My weekly observations and notes about some Canadian baseball stories:
· This post-season could represent the first time in major league history that two Canadian pitchers will start playoff openers for their respective clubs. Right-hander Mike Soroka (Calgary, Alta.) has been the ace of the National League East champion Atlanta Braves this season, while left-hander James Paxton (Ladner, B.C.), with his 10th straight win on Saturday, has been the New York Yankees’ top starter over the past two months. But Soroka and Paxton are just two of five Canadians that are likely to play in the post-season. The others are Los Angeles Dodgers catcher Russell Martin (Montreal, Que.), St. Louis Cardinals outfielder Tyler O’Neill (Maple Ridge, B.C.), and Houston Astros infielder Abraham Toro (Longueuil, Que.). Chicago Cubs reliever Rowan Wick (North Vancouver, B.C.) and Philadelphia Phillies right-hander Nick Pivetta (Victoria, B.C.) are also on teams that have a slight chance to be one of National League wild-card teams.
· Speaking of Soroka, he registered his 13th win of the season for the Braves on Thursday. He is now 13-4 with a 2.60 ERA in 169 2/3 innings, spanning 28 starts. The Tournament 12 grad has been particularly dominant on the road. His road ERA is 1.35, which is nearly a full earned run better than New York Mets righty Jacob DeGrom (2.34) who has the second-best National League road era.
· And speaking of Paxton, he has now won 10 straight starts for the New York Yankees. That’s the most consecutive starts that he has ever won in his career. During his current win streak, he has posted a 2.10 ERA and has 68 strikeouts in 60 innings. For the record, the most consecutive wins for a Canadian starting pitcher is held by Canadian Baseball Hall of Famer Russell Ford (Brandon, Man.) who recorded wins in 12 straight starts for the Yankees in 1910.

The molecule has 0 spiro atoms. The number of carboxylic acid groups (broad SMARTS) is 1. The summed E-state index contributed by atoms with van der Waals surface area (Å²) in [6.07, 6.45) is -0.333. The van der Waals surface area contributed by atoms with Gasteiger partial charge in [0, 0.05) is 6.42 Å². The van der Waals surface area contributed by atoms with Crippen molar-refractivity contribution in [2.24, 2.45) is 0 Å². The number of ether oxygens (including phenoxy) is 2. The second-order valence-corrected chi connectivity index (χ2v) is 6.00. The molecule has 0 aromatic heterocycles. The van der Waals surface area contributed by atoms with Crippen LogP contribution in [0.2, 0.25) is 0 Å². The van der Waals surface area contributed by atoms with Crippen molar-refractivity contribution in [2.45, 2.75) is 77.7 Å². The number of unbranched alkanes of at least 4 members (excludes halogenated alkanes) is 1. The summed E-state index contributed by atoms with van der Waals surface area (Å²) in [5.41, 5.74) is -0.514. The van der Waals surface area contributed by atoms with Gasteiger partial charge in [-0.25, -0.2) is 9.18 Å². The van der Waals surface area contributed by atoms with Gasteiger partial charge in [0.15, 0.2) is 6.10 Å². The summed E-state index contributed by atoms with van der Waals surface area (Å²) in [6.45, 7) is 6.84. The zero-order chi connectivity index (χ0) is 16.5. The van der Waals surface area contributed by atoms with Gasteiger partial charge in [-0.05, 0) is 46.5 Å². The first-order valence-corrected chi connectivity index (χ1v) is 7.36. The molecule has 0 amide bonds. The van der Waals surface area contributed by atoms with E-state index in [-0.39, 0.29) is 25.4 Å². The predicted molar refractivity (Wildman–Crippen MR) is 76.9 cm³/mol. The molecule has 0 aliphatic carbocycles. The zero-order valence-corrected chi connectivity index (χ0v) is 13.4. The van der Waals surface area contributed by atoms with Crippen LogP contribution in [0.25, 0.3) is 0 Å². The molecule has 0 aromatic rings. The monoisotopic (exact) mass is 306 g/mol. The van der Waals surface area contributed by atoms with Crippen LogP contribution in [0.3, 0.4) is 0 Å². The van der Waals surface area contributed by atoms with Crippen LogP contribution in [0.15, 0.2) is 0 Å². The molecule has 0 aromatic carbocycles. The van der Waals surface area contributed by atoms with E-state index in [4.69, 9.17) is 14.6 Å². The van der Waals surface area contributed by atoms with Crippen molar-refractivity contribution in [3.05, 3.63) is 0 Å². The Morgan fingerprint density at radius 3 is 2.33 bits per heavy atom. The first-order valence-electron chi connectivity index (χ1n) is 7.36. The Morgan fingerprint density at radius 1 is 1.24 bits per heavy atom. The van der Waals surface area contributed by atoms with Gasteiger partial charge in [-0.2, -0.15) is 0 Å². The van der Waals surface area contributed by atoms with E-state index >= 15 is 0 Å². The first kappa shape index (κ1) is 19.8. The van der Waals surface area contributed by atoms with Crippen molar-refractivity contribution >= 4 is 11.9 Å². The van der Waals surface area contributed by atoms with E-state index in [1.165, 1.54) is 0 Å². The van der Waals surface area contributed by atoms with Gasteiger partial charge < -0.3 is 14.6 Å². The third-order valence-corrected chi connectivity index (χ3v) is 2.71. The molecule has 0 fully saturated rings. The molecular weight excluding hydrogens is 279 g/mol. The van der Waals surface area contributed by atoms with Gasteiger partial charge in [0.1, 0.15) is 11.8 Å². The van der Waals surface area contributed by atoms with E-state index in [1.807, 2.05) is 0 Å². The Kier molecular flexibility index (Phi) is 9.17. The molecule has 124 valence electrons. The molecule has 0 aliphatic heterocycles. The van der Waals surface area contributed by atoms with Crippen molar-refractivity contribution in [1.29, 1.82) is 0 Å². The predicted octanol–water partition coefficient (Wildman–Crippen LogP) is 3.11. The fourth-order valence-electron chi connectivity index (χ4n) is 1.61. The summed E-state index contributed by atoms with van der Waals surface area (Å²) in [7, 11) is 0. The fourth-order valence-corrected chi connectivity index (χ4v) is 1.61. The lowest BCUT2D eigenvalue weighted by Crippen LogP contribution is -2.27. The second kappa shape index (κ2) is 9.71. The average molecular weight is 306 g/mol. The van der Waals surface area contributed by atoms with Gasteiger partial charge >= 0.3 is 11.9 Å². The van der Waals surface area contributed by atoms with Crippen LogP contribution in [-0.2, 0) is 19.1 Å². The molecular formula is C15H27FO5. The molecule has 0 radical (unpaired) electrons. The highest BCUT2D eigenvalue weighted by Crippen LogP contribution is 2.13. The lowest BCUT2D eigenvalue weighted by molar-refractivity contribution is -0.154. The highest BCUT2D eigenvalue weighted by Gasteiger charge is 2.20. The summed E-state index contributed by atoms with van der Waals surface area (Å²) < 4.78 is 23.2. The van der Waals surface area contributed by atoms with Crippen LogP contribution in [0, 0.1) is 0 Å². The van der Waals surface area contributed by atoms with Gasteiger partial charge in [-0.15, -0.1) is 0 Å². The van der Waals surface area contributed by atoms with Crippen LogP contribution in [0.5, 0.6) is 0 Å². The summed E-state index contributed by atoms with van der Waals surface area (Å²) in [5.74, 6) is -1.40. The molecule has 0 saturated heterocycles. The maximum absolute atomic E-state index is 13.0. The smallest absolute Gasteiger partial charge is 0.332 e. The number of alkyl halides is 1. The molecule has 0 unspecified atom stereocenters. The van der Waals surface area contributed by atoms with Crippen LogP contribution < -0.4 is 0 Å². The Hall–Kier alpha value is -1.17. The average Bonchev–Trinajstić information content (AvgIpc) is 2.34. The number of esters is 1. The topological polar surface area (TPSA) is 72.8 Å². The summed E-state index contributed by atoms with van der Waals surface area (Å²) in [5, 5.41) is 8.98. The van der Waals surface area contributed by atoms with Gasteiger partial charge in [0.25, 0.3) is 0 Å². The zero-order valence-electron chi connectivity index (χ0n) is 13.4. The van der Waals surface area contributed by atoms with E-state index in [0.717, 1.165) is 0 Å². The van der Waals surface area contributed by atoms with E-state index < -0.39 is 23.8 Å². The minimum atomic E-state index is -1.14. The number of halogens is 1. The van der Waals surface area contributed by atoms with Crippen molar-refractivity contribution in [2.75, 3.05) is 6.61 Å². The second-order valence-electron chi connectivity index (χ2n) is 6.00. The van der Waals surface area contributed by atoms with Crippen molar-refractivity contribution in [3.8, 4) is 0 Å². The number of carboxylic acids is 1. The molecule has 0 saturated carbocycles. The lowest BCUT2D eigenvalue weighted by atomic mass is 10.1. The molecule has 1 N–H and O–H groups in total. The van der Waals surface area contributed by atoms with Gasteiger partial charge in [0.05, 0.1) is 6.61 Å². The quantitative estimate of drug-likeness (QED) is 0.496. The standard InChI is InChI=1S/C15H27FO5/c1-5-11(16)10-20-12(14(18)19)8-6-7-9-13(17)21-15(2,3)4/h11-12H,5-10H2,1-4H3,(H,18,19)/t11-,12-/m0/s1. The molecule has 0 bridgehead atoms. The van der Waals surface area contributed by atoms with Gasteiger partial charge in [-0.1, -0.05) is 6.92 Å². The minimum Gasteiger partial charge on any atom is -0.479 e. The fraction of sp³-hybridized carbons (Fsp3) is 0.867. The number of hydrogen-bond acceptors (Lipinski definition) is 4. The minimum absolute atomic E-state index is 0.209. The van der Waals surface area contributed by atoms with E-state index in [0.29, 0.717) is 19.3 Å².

· Happy 44th Birthday to Leamington, Ont., native Danny Klassen! Selected in the second draft of the 1993 MLB draft by the Milwaukee Brewers, the 6-foot infielder batted .226 with six home runs in 85 games in parts of five major league seasons with the Arizona Diamondbacks and Detroit Tigers between 1998 and 2003. In total, he suited up for parts of 15 professional seasons and hit .273 and recorded 1,230 hits.
· Happy 92nd Birthday to Canadian Baseball Hall of Fame inductee and Montreal Royals legend Tommy Lasorda! Best known as the colourful manager of the Los Angeles Dodgers, Lasorda spent the bulk of his professional playing career in Canada. Originally signed by the Philadelphia Phillies, the fiery southpaw landed with the Brooklyn Dodgers in 1948. Starting in 1950, Lasorda pitched a record nine seasons with the Montreal Royals, the Dodgers triple-A affiliate. In 1951, he notched 12 victories – the first of six campaigns in which he registered at least 10 wins for the Royals – and helped the club to a league title. He would trump that season in 1953, when he recorded 17 wins and led the Royals to another championship. After brief major league stops with Brooklyn and Kansas City and a stint in the New York Yankees organization, Lasorda returned to Montreal in 1958 to win 18 games and earn the circuit’s most valuable pitcher honours. After a final season with the Royals in 1960, Lasorda retired as the all-time franchise leader in wins (107), games pitched (251) and innings pitched (1,461). The baseball icon would, of course, maintain his association with the Dodgers and eventually serve 21 seasons (1976 to 1996) as field boss with the club. During his reign, Lasorda’s teams captured eight division crowns and two World Series titles. For his efforts, Lasorda was inducted into the National Baseball Hall of Fame in 1997 and into the Canadian Baseball Hall of Fame in 2006.